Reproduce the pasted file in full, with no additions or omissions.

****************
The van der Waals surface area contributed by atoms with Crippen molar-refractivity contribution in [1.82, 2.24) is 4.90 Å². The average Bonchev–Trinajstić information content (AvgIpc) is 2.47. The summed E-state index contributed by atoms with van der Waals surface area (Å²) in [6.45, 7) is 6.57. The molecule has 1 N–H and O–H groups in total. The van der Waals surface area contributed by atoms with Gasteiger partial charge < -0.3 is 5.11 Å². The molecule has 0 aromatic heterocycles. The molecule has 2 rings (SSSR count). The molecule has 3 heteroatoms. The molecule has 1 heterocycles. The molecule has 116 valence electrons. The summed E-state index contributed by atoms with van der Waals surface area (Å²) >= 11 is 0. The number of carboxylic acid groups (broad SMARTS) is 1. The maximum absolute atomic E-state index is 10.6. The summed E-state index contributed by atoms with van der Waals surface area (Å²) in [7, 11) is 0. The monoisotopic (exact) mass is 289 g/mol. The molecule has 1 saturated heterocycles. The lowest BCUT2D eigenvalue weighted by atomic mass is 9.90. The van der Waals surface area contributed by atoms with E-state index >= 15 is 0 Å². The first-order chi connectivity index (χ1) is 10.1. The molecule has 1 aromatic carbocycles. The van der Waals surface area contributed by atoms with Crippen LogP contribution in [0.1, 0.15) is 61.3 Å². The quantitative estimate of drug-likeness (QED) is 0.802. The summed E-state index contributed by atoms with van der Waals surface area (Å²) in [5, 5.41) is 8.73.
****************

The van der Waals surface area contributed by atoms with Crippen molar-refractivity contribution in [1.82, 2.24) is 4.90 Å². The average Bonchev–Trinajstić information content (AvgIpc) is 2.47. The summed E-state index contributed by atoms with van der Waals surface area (Å²) in [6.45, 7) is 6.57. The molecule has 1 N–H and O–H groups in total. The van der Waals surface area contributed by atoms with Gasteiger partial charge < -0.3 is 5.11 Å². The molecule has 0 aromatic heterocycles. The molecule has 2 rings (SSSR count). The molecule has 3 heteroatoms. The molecule has 1 heterocycles. The molecule has 116 valence electrons. The summed E-state index contributed by atoms with van der Waals surface area (Å²) >= 11 is 0. The number of carboxylic acid groups (broad SMARTS) is 1. The maximum absolute atomic E-state index is 10.6. The summed E-state index contributed by atoms with van der Waals surface area (Å²) in [7, 11) is 0. The monoisotopic (exact) mass is 289 g/mol. The molecule has 1 saturated heterocycles. The lowest BCUT2D eigenvalue weighted by atomic mass is 9.90. The van der Waals surface area contributed by atoms with E-state index >= 15 is 0 Å². The first-order chi connectivity index (χ1) is 10.1. The molecule has 1 aromatic carbocycles. The van der Waals surface area contributed by atoms with Crippen LogP contribution in [0.1, 0.15) is 61.3 Å². The quantitative estimate of drug-likeness (QED) is 0.802. The summed E-state index contributed by atoms with van der Waals surface area (Å²) in [5, 5.41) is 8.73.